CLAUD. For this I owe you: here come other reckonings.
Which is the lady I must seize upon?

ANT. This same is she, and I do give you her.

CLAUD. Why, then she's mine: Sweet, let me see your face.
LEON. No, that you shall not, till you take her hand
Before this friar, and swear to marry her.
CLAUD. Give me your hand before this holy friar;
I am your husband, if you like of me.

HERO. And when I liv'd, I was your other wife :
And when you lov'd, you were my other husband.
CLAUD. Another Hero?

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One Hero died [defil'd ;] but I do live,

And, surely as I live, I am a maid.

D. PEDRO. The former Hero! Hero that is dead!

LEON. She died, my lord, but whiles her slander liv'd.
FRIAR. All this amazement can I qualify;

When, after that the holy rites are ended,
I'll tell you largely of fair Hero's death:
Meantime, let wonder seem familiar,
And to the chapel let us presently.

BENE. Soft and fair, friar.—Which is Beatrice ?

BEAT. I answer to that name [unmasking]; what is

BENE. Do not you love me?

BEAT.

your

will?

Why no, no more than reason.

• The word defil'd is also wanting in the folio.

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[Exit ANTONIO.

[Unmasking.

Why no. Steevens rejects the why, upon the old principle of its being "injurious to metre." When Benedick in the same way replies to the question of Beatrice,

"Do not you love me?"

the poet throws a spirit and variety into the answer, by making it, "Troth no, no more than reason."

Steevens

BENE. Why then your uncle, and the prince, and Claudio,
Have been deceiv'd; they swore you did.

BEAT. Do not you love me?

BENE.
Troth no, no more than reason.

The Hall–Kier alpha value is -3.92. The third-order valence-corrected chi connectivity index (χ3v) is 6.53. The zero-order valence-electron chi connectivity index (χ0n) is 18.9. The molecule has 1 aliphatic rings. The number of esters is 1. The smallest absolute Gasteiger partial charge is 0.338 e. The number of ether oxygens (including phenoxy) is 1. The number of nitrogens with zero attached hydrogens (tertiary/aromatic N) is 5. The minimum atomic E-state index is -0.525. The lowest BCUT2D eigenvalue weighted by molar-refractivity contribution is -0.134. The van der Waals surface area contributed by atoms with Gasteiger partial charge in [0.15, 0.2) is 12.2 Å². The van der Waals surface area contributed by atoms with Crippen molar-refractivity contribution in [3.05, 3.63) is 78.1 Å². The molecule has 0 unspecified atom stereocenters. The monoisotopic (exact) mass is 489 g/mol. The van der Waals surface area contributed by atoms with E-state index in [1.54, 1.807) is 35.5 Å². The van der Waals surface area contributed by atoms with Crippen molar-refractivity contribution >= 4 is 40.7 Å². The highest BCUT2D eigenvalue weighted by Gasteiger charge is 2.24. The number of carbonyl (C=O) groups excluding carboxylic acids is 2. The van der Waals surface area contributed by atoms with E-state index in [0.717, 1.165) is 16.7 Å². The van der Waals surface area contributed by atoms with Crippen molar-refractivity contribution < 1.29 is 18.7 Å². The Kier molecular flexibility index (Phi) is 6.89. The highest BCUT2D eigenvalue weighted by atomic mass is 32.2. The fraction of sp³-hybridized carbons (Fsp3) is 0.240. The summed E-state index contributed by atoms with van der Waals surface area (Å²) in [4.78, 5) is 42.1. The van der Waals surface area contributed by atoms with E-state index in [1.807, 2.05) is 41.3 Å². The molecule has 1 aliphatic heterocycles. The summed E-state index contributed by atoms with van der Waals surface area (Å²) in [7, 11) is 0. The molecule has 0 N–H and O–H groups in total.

BEAT. Why then my cousin, Margaret, and Ursula,

Are much deceiv'd; for they did swear you did.
BENE. They swore that you were almost sick for me.
BEAT. They swore that you were well nigh dead for me.
BENE. "T is no such matter:- Then you do not love me?
BEAT. No, truly, but in friendly recompense.

LEON. Come, cousin, I am sure you love the gentleman.
CLAUD. And I'll be sworn upon 't, that he loves her;
For here's a paper, written in his hand,

A halting sonnet of his own pure brain,
Fashion'd to Beatrice.

HERO.

And here's another,

Writ in my cousin's hand, stolen from her pocket,
Containing her affection unto Benedick.

BENE. A miracle; here's our own hands against our hearts!-Come, I will have thee; but, by this light, I take thee for pity.

BEAT. I would not deny you;-but, by this good day, I yield upon great persuasion; and, partly, to save your life, for I was told you were in a consump

tion.

BENE. Peace, I will stop your mouth a.

[Kissing her.

D. PEDRO. How dost thou, Benedick the married man? BENE. I'll tell thee what, prince; a college of wit-crackers cannot flout me out of my humour: Dost thou think I care for a satire, or an epigram? No: if a man will be beaten with brains, a shall wear nothing handsome about him: In brief, since I do purpose to marry, I will think nothing to any pur pose that the world can say against it; and therefore never flout at me for what I have said against it; for man is a giddy thing, and this is my conclusion. For thy part, Claudio, I did think to have beaten thee; but in that thou art like to be my kinsman, live unbruised, and love my cousin. CLAUD. I had well hoped thou wouldst have denied Beatrice, that I might have cudgelled thee out of thy single life, to make thee a double dealer; which, out of question, thou wilt be, if my cousin do not look exceeding narrowly to thee.

C

BENE. Come, come, we are friends :-let 's have a dance ere we are married, that we may lighten our own hearts, and our wives' heels.

Steevens cuts out the troth; the metre, says he, is overloaded. It would matter little what Steevens did with his own edition, but he has furnished the text of every popular edition of Shakspere extant; and for this reason we feel it a duty perpetually to protest against his corruptions of the real text.

The old copies give the line to Leonato.

What is omitted in the folio.

• In that-because.

LEON. We'll have dancing afterwards.

BENE. First, o' my word; therefore, play music.

Prince, thou art sad; get thee a wife, get thee a wife; there is no staff more reverend than one tipped with horn 23.

Enter a Messenger.

MESS. My lord, your brother John is ta'en in flight,

And brought with armed men back to Messina.

BENE. Think not on him till to-morrow; I'll devise thee brave punishments for him.-Strike up, pipers.

[Dance. Exeunt.